Posts about french

Lost in translation

Bertrand Pecquerie, director of the World Editors Forum, has long had a political agenda about the U.S. and its press (as well as bloggers — whom he has called McCarthyite). At CBSNews.com’s Public Eye, he lays out that agenda a little more clearly than probably even he knows, as he asks whether American journalism is self-destructing. A sample:

Why does this model seem to be dying today? First, I cannot help but emphasize the collateral victim of the Sept. 11 terrorist attacks: American “mainstream” journalism. Everything that was positive – prosperity, diversity, credibility, the struggle for power – quickly turned negative simply because American media, and not just Fox News, transformed itself into a war machine alongside the Bush administration. From one day to the next, a “media nationalism” made them lose their critical spirit.

Go ahead and roll that fine French whine around on the palate and pick up the nuance. Taint of vinegar, eh? Pecquerie can’t stand anything that isn’t critical of Bush; that’s what this is about. But he also despises the democratization of the press. See how he goes after blogs:

What worries me most is the process of self-destruction into which American journalism seems to be falling since the wave of grassroots or “citizen journalism.” It is very difficult to understand how theories such as “news is no longer a lecture but a conversation” and “breaking news is the beginning, not the end of the news process” have imposed themselves on the media scene….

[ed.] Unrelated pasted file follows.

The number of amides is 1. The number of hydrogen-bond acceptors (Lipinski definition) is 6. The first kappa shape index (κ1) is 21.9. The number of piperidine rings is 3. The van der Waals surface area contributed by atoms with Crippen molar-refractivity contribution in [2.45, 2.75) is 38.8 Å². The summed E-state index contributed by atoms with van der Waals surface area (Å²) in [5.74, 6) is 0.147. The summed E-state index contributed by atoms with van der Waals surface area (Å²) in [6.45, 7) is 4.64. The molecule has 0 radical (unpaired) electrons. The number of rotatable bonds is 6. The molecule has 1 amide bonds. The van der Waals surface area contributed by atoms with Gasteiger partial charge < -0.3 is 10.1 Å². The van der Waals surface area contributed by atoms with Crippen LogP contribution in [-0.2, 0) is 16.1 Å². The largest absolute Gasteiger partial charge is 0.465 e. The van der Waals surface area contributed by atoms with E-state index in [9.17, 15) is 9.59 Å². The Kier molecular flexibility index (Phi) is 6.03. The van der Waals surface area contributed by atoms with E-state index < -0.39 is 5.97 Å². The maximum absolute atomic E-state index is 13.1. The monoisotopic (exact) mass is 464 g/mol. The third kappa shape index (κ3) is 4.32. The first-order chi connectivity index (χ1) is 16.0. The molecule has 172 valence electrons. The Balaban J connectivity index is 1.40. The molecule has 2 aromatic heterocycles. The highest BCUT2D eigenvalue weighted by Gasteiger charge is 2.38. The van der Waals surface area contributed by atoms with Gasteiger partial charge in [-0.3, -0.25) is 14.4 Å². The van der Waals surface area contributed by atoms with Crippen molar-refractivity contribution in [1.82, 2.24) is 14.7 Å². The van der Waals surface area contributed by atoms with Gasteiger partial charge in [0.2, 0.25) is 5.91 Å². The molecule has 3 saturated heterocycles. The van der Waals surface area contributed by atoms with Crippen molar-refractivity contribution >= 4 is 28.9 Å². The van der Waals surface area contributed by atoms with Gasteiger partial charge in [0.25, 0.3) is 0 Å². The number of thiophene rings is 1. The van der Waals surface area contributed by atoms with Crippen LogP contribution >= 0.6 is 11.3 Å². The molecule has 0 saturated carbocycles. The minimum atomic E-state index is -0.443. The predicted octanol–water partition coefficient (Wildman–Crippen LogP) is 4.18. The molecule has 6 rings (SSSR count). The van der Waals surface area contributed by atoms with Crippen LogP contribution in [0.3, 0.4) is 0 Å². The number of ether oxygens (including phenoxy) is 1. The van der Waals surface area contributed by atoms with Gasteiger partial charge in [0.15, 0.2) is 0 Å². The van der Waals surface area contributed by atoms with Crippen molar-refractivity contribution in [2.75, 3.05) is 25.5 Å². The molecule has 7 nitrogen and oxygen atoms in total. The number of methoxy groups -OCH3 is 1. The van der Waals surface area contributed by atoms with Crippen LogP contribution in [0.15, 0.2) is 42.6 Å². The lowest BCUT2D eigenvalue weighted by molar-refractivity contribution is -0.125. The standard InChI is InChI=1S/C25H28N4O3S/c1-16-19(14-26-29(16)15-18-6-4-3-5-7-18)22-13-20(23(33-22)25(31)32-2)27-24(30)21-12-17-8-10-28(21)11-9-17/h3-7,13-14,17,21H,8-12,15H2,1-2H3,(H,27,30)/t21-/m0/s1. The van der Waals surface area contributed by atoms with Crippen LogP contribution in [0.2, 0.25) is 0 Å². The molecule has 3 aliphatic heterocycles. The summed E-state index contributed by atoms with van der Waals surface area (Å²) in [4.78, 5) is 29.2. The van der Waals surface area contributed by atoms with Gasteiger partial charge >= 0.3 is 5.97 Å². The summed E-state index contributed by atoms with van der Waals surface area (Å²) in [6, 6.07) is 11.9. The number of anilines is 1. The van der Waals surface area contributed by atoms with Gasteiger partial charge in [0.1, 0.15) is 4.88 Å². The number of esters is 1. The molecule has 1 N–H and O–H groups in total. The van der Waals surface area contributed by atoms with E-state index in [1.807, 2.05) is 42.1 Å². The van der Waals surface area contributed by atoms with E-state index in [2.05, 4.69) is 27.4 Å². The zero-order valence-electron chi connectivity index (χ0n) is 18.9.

What surprises me the most is the ease with which the American journalistic community has accepted this process of self-weakening and, in the long term, self-destruction. Why doesn’t anybody dispute Dan Gillmor and Jeff Jarvis? Who will contest these theories, which could very well be just another “Internet bubble?” Who doesn’t see that under the new cover of “virtual democracy,” real democracy is being weakened?

Evil wizards that Dan and I are. Don’t flatter me, Bertrand. I’m just riding this train.

In the U.S., people blog but they don’t vote. Virtual democracy doesn’t seem to have any affect on real democracy. In Europe, we vote (last week’s elections in Italy, for instance, had an 83% voter turnout), but we blog in the political sense very little. Which democracy is the most vibrant?

Hmmm. And in France, they riot and burn and strike when they see a law they don’t like. Which democracy is the most vibrant?

Sorry, but here in the U.S., we call that a softball.

Ah, the French

So I am in France getting ready to give a business presentation at a ritzy allegedly Leading Hotel of the World and I have spent four hours trying to get any of their internet connections to work: weefee — aka wi-fi — is broken at the phone company with absolutely no customer service for a service that charges 30 euros per day; the hotel network does not work; I cannot use DSL because I do not have a French account; I finally said I was going to turn into the Ugly American and have a fit to get someone on the hotel staff to just figure it out. Still nothing. I would go into amusing, theatrical detail but the only means I have of getting onto the internet to whine to you has a French keyboard where qwerty becomes azerty, just to be different, and the period key requires using shift — confirming my long-held suspicion that, indeed, the French never do come to a period in their nonstop sentences. And I am about to go berserk on jetlag and frustration. So insert your own joke about why the French are a third-world country here: _____________________

: LATER: Someone woke up at the French telcom and access is working. Our next challenge was to find a projector in a hotel and land still dominated by — I swear — overhead projectors. Welcome to 1972.